Protesters in North Carolina toppled a nearly century-old statue of a Confederate soldier Monday at a rally against racism.
Activists in Durham brought a ladder up to the statue and used a rope to pull down the Confederate Soldiers Monument that was dedicated in 1924. A diverse crowd of dozens cheered as the statue of a soldier holding a rifle fell to the ground in front of an old courthouse building that now houses local government offices.
Seconds after the monument fell, protesters began kicking the crumpled bronze monument.
"I was a little bit shocked people could come here and come together like that," said Isaiah Wallace, who is black.
Wallace said he watched as others toppled the statue. He hopes other Confederate symbols elsewhere will follow.
"I feel like this is going to send shockwaves through the country and hopefully they can bring down other racist symbols," he said.
The Durham protest was in response to a white nationalist rally held in Charlottesville, Virginia, over the weekend. Authorities say one woman was killed Saturday after one of the white nationalists drove his car into a group of peaceful counter-protesters.
Although the violence in Virginia has prompted fresh talk by government officials about bringing down symbols of the Confederacy around the South, North Carolina has a law protecting them. The 2015 law prevents removing such monuments on public property without permission from state officials.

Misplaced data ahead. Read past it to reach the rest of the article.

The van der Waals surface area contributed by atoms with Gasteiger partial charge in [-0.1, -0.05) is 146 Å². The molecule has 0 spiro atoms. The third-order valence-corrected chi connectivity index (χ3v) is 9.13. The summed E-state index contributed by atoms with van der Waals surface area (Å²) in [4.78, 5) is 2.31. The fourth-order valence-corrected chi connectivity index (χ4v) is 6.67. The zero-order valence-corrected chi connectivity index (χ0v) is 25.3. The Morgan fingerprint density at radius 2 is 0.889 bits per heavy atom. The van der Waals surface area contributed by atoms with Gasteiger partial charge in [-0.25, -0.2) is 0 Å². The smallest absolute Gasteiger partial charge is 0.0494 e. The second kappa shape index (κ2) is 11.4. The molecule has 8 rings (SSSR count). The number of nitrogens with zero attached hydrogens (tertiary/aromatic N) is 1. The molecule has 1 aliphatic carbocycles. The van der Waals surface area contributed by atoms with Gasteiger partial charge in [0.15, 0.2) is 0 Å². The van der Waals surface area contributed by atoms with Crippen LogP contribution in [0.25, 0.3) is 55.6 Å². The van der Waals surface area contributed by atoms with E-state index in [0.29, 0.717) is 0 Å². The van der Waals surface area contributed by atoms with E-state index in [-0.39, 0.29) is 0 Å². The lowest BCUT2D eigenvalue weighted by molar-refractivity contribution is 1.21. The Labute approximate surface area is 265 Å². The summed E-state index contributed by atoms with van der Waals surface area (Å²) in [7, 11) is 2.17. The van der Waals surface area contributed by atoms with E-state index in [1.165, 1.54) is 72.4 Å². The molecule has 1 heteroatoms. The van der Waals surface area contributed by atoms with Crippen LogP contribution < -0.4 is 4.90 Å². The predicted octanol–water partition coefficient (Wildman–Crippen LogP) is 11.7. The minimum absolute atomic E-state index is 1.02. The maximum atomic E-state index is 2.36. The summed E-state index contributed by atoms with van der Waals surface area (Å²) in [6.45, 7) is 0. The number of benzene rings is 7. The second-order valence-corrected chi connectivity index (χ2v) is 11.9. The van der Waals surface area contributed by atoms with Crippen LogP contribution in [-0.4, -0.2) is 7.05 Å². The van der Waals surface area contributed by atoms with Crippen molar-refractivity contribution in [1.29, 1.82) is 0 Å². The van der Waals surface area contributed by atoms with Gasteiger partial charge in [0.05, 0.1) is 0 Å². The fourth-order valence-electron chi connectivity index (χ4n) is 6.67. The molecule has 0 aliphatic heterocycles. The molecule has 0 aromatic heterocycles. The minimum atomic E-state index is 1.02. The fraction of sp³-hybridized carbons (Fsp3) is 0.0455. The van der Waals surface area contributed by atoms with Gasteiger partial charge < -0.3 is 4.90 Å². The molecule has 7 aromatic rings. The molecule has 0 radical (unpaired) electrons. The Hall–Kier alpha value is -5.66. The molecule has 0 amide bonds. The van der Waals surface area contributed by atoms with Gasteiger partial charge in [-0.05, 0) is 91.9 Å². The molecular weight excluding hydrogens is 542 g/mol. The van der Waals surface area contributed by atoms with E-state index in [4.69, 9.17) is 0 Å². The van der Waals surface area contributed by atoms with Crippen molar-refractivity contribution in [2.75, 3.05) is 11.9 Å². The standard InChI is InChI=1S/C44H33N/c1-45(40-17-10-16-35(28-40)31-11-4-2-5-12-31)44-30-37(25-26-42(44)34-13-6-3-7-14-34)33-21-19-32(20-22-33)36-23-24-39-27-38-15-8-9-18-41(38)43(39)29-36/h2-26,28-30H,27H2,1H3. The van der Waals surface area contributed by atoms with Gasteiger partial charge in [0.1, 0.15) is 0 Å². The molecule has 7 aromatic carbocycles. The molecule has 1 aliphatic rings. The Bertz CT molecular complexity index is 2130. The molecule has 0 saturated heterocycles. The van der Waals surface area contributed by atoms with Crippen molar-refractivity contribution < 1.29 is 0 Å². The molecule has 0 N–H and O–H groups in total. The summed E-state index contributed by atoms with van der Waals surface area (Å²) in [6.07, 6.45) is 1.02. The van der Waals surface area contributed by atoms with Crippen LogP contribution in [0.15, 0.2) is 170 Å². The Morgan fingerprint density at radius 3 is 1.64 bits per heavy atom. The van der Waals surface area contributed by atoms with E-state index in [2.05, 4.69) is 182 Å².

In response to the statue in Durham being torn down, Democratic North Carolina Gov. Roy Cooper tweeted: "The racism and deadly violence in Charlottesville is unacceptable but there is a better way to remove these monuments."
After the statue fell, several dozen protesters congregated on the street in front of the old courthouse. Some took pictures standing or sitting on the toppled soldier, in front of a pedestal inscribed with the words "In Memory of the Boys Who Wore The Gray." Police cruisers blocked off the street, and officers looked on — some filming. As it got dark, rally participants began to peacefully disperse.
Robin Williamson, who works downtown, arrived in the area about an hour after the statue came down. Williamson, who is black, said he can sympathize with people who are upset with the state of racial discourse in the country.
"People feel that with Donald Trump as leader, racists can be vocal," he said.
He said that while Confederate monuments have been defaced in other cities, it was surprising to see an entire statue brought down by protesters.
"This is a little bit more intense because they took the whole statue down," he said.
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